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Bioshock - Initial impressions - Destructoid

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For the most part, I'm an action gamer - I usually need some sort of explosion to keep me interested in. Puzzle games are also fun though.

Since it's school time, game playing has been much less than usual.

last updated: 11/02/09

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So, I've FINALLY started to play what many claim to be the holy grail of video games - Bioshock.

I've been playing the game on a PC that can run it decently (I've been slowly weening myself off PC gaming due to the absurd price of the hobby), but I really wish that I could be playing it on my PS3 since I feel I'll be able to get much more out of the aesthetics if the game were able to run the way it was meant to be played. Below is a screen shot of how the game looks on my PC.



Now imagine that at 20 frames per second (and possibly less if there's a lot of action going on). I knew the game wouldn't run super great since I had tried a demo beforehand, but I saw it on Steam on special for 15 bucks and I couldn't pass up the offer.

Also, I should mention that this article contains *spoilers.*

The Beginning...

Bioshock has a pretty great opening - the plane crash really puts the player right into the middle of a mystery that (I assume) will slowly unravel as the game continues. A lot of it seems to draw from the Half-Life series (but doesn't every story driven FPS nowadays?) in the sense that the narrative is told through gameplay instead of through cutscenes. I prefer this method of exposition, especially for PC gaming. I am fine with watching cutscenes on the couch, but never at my desk.

Apparently, this game draws a lot from Objectivist philosophy - I myself have never read Ayn Rand novels (although maybe I will after playing this game), but from what I have read about the philosophy, it seems to me that it is dominated by anti-socialist views, which is what many consider to be "backwards thinking." But hey, I love getting multiple perspectives and it is especially important at my age (18) when my moral code is taking its roots and my philosophical choices have an effect on those around me (i.e., through voting).

I am very impressed that a video game will take on themes deeper than "don't fuck with nature" and "hero's are remembered, but legends never die."

Gameplay

So far, the game is pretty fun. The variety of plasmids is enough to keep things interesting (I have 3 now) and the gunplay stays interesting and feels very different since the ammunition available to the player is much more sparse than in most action games.'

I'm not crazy about the hacking - It would be nice if they had more types of minigames for the machines in order to make it more interesting and more inciting. Also, I kind of suck at it.



I just got the part of the game where they introduce the camera mechanic, and that's pretty neat so far. Also, there's something about the mouse shooting that just doesn't feel right. I've been playing around with the sensitivity a little, but it doesn't seem to help much. Maybe it's better with a gamepad (Heresy!)...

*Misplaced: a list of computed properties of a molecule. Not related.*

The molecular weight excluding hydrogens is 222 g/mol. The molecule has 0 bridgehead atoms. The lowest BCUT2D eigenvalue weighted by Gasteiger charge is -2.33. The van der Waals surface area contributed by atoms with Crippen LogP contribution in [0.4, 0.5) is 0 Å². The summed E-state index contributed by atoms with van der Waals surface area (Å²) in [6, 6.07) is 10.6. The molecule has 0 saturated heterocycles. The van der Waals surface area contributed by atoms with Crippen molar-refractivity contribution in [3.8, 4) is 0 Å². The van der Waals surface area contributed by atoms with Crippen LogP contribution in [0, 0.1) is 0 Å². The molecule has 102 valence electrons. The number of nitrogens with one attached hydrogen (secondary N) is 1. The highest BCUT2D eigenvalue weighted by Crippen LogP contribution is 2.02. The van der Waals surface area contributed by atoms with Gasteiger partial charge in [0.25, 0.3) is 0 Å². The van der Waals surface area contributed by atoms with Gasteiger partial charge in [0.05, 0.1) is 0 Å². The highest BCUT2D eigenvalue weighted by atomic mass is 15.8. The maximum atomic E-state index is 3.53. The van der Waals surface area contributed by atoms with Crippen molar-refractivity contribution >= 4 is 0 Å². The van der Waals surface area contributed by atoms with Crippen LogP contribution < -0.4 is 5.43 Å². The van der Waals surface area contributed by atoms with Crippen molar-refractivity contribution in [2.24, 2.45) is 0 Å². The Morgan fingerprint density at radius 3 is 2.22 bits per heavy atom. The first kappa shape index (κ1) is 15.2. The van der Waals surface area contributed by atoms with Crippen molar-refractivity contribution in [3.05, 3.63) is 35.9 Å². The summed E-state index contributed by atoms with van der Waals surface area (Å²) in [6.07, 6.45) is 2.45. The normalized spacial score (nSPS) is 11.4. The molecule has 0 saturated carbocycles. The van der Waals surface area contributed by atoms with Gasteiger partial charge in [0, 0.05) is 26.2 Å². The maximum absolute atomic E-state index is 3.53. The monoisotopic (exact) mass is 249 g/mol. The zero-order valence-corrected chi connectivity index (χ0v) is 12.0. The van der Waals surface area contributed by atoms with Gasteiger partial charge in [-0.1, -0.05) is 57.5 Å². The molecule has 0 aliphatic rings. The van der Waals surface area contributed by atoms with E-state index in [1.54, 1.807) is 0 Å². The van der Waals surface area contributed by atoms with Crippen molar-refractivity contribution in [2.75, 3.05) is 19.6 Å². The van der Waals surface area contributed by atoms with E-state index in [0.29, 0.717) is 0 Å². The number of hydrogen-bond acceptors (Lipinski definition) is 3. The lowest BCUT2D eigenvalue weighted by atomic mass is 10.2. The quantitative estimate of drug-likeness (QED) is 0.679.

Presentation

Well, I can tell that the developers have been putting a lot of time into the aesthetic look of the game - Rapture seems very well realized through the art direction. On the technical side, I always feel like PC developers haven't done well at optimizing their games for lower level PC's. I believe Valve is one of the best companies at doing this, especially when they give you so many advanced options in the user interface in addition to the rendering customization available in the console.

Another company that put good time into PC optimization is Starbreeze. Chronicles of Riddick: Escape from Butcher Bay looks GREAT on my computer, yet it has the look of a next-gen console game. Games with a similar look (especially anything on the Unreal 3 engine) run MUCH slower



On the audio side, the whole jazz theme is unique, unsettling, and immersing. The use of audio diaries was also a great inclusion as well - I hate picking up crap I have to go into a menu and read in order to get more out of the story (Serious Sam comes to mind, although that was reading material about how to blow up headless suicide bombers). Technically, however, I've noticed that when too many sounds are playing at once, the engine will cut out certain ambient noises, as if there is a limit on simultaneous tracks being played.

Final Remarks

Overall, Bioshock so far feels like a "best of both worlds" gaming experience - it has the seamless storytelling of Half-Life combined with the thematic punch of a Kojima game (or at least the thematic punch that he attempts at).

I'll make sure to follow up with a final judgement once I finish the game.



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